According to the Frankish Chronicles, the Irminsul was a Saxon idol destroyed by Charlegmagne:
The most gracious Lord King Charles then held an assembly at Worms. From Worms he marched first into Saxony. Capturing the castle of Eresburg, he proceeded as far as the Irminsul, destroyed this idol and carried away the gold and silver which he found. A great drought occurred so that there was no water in the place where the Irminsul stood. The glorious king wished to remain there two or three days in order to destroy the temple completely, but they had no water. Suddenly at noon, through the grace of God, while the army rested and nobody knew what was happening, so much water poured forth in a stream that the whole army had enough. Then the great king came to the River Weser. Here he held parley with the Saxons, obtained twelve hostages, and returned to Francia. He celebrated Christmas at Herstal and Easter, too. And the date changed to… 773. (from here)
From this chronicle we learn that the Irminsul was:
- Somewhere beyond Eresburg from the direction of Worms
- An idol
- Probably attached to a temple that served as a treasury
- The temple was large enough that it required at least a few days to destroy
- Some distance from a perennial source of water
The 12th century Kaiserchronik (an important sources for early German history) provides further clues as to what exactly the Irminsul was.
Upon an yrmensul
Stood an idol huge,
Him they called their merchant. (ie. Hermes, the Greek god of merchants?)
Romans him untruly slew,
On an yrm they buried him.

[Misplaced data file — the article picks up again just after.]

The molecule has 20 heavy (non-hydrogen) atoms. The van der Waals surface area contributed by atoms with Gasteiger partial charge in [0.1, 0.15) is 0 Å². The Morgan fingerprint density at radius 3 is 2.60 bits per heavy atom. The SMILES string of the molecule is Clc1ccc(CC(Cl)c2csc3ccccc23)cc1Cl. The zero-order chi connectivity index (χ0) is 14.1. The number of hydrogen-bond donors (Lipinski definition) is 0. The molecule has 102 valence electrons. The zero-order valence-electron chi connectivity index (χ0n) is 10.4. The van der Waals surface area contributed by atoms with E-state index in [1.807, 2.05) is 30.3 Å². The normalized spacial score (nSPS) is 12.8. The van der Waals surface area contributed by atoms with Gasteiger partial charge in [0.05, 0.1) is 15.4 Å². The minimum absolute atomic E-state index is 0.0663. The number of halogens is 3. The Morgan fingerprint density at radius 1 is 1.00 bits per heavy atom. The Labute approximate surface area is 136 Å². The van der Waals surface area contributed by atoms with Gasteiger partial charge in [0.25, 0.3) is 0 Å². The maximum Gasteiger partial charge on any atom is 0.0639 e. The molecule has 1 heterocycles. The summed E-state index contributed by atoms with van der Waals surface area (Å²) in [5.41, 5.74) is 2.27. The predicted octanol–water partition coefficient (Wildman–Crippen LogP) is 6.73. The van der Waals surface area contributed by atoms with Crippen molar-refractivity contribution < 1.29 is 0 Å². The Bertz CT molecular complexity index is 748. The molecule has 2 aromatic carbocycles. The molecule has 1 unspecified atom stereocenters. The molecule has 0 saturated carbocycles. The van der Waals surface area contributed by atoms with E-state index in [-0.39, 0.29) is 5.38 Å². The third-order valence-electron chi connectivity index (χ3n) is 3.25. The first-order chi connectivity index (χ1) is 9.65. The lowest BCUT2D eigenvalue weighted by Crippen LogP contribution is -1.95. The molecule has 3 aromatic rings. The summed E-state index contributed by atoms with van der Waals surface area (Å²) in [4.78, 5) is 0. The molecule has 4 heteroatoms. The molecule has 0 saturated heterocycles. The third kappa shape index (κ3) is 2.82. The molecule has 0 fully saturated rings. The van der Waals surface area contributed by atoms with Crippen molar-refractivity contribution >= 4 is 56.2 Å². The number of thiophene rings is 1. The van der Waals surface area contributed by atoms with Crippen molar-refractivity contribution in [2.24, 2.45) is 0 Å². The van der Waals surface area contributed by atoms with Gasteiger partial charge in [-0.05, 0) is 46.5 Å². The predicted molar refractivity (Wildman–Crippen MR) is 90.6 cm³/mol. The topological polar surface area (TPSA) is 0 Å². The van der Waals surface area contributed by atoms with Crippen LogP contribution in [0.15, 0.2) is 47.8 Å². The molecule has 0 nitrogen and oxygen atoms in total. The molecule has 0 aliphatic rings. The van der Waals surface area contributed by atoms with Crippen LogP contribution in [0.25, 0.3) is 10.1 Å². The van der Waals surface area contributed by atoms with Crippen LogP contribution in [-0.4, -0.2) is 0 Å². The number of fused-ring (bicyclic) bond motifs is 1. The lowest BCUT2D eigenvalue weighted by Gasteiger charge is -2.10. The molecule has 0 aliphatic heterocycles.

On an yrmensul he [Simon Magus] climbed,
The land-folk to him all bowed. (Massmann as cited by Jakob Grimm, Teutonic Mythology, pg 116)
Based on these texts, an irm seems to be a pedestal or mound upon which an image could be placed.
Rudolph of Fuld defined the Irminsul as “a universal pillar that bears all.” ( Jakob Grimm, Teutonic Mythology, pg 117) According to Grimm, the German tribes believed that Irm was the high god of the whole human race and not just a local deity. Grimm further suggests that there may be some connection between Irm and Hermes for whom the Greeks also raised pillars. 1
There is a church in Eresburg, on the hill overlooking Obermarsburg, that is purported to be built on the place where the Irminsul once stood. It is certainly one of the most impressive hills in the area.
The original church in Eresburg was built by Charlegmagne in 800 AD.
A statue standing in the entrance to the church has an interesting inscription.
O Mars! You were supposed to be God. But here I stand before you with scoffing and mockery. Ages ago the heathen would call upon you. Now In true faith We call upon Christ. (1757 AD)
Ironically, the middle of the 18th century saw a resurgence of pagan ideas in Germany. New classics departments were established in German universities that celebrated a somewhat sanitized version of Greek mythology and a the Bible was demoted from scripture to literature.
There is another possible site for the Irminsul that I think is even more interesting. But I will have to save it for another post.
- Now whatever may be the probable meaning of the word irman, iormun, eormen, to which I shall return in due time, one thing is evident, that the Irman-pillar had some connection, which continued to be felt down to a late period (p.H6),with Mercury or Hermes, to whom Greek antiquity raised similar posts and pillars, which were themselves called Hermae, a name which suggests our Teutonic one. (Teutonic Mythology, pg 118) ↩